A Quiet Turning Point in Iraq?
The “Association of Muslim Scholars” is the most-quoted voice of Iraq’s Sunni Arab population. Since the “Iraqi insurgency” is almost exclusively composed of Sunni Arabs, fighting to maintain their traditional place as the masters of Iraq, the Association of Muslim Scholars (AMS) generally serves as a mouthpiece and apologist for the insurgency, playing Sinn Fein to the terrorists’ Irish Republican Army, so to speak.
But this week the AMS finally had enough of terrorism, calling for an investigation into a shallow mass grave found outside Baghdad containing the bodies of 20 men, killed execution-style. Why the change of heart? The men in the grave are believed to be Sunni Arabs – and it wasn’t the American “infidels” that put them in the ground. The violence that the Sunni Arab Terrorists have visited upon the Shiites and Kurds is, increasingly, being reciprocated. It is tempting to speculate that a turning point has quietly been reached in Iraq.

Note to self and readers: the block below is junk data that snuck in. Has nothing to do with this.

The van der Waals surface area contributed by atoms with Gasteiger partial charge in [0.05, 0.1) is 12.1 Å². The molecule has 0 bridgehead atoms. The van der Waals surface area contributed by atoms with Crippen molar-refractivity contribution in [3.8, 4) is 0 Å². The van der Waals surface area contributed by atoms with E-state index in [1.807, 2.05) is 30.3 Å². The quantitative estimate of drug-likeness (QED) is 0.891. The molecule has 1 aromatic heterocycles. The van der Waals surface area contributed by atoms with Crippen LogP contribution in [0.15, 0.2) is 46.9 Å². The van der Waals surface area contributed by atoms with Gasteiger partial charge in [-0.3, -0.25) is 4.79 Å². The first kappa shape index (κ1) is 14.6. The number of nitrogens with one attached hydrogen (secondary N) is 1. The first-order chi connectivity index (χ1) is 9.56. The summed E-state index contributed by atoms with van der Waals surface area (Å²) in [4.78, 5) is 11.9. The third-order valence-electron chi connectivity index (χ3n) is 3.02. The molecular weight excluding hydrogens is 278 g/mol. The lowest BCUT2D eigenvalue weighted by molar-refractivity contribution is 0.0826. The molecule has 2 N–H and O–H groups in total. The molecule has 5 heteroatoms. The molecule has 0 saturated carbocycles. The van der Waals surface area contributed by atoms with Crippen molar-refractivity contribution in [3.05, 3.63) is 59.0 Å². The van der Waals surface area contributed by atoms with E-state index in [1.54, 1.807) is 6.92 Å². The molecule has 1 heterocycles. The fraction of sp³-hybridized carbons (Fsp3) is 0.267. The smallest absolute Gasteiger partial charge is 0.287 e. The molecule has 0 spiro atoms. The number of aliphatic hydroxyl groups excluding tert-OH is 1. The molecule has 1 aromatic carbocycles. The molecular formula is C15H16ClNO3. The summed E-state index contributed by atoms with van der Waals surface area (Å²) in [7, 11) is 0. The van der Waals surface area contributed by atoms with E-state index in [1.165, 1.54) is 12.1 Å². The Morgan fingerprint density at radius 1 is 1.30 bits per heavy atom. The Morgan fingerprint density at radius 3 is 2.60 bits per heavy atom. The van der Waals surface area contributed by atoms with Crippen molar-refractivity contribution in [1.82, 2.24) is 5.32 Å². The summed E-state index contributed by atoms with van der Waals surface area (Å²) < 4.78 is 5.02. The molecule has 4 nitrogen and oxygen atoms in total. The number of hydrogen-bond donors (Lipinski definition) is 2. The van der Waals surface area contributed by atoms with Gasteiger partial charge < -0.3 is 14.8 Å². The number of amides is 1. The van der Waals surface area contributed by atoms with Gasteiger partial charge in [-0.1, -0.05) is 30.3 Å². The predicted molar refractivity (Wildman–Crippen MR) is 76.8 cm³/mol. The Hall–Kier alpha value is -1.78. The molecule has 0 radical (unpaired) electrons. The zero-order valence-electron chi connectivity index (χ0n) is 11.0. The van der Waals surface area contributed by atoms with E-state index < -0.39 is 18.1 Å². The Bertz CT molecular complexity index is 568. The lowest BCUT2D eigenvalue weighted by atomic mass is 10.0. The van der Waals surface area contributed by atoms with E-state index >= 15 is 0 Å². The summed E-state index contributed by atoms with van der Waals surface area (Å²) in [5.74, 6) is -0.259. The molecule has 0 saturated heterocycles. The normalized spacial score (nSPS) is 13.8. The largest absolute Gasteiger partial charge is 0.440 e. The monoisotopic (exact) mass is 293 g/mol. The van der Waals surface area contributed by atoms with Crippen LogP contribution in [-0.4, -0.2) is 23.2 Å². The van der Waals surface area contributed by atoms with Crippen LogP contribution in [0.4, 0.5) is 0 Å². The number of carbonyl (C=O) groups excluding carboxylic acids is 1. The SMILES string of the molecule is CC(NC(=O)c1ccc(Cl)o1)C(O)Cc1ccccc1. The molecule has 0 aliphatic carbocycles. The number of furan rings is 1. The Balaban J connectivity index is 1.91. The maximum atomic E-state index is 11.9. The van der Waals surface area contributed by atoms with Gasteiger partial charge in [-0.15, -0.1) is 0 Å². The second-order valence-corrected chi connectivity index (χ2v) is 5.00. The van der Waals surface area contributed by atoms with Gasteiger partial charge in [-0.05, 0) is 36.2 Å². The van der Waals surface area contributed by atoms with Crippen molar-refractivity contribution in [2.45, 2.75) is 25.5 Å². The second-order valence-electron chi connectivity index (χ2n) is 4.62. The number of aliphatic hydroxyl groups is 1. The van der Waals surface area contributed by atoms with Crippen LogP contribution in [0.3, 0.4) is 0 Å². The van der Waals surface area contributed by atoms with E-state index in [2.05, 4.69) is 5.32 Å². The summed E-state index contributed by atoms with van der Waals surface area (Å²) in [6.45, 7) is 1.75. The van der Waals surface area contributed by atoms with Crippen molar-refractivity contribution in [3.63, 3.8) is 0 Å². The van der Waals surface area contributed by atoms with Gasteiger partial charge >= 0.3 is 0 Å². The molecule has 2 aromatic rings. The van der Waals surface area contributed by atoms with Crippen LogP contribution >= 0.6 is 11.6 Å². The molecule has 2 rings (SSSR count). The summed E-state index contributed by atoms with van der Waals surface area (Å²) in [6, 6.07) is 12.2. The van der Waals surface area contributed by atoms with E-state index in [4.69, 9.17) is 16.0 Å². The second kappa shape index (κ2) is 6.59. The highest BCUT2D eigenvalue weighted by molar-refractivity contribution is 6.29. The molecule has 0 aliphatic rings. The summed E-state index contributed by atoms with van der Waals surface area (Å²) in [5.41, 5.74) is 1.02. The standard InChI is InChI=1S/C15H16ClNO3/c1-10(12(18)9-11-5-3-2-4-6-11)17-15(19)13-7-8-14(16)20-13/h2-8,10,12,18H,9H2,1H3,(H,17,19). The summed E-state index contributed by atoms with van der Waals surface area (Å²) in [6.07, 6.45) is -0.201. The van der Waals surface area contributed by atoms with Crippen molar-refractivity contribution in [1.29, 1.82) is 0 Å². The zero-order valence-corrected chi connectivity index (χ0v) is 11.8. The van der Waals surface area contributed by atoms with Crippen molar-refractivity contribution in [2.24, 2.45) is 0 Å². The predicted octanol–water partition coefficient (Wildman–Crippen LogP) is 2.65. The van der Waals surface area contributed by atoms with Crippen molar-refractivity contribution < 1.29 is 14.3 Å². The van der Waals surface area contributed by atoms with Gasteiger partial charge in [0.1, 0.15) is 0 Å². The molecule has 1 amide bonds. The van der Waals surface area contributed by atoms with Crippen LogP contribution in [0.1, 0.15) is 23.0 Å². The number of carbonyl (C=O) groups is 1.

Consider just one recent example of how the Sunni Arab insurgents are making sure that fellow Iraqis get deadly serious in fighting them. This weekend, the insurgents tried –and failed – to kill the leader of Iraq’s special forces, General Rashid Flaiyeh – by mortar-bombing his mother’s funeral. Now I’m no psychologist, but I have to believe that Gen. Flaiyeh has a very short “To-Do” list for the upcoming decade or so.
A compelling case demonstrating the Iraqi population's increasing frustration with the terrorists in their midst.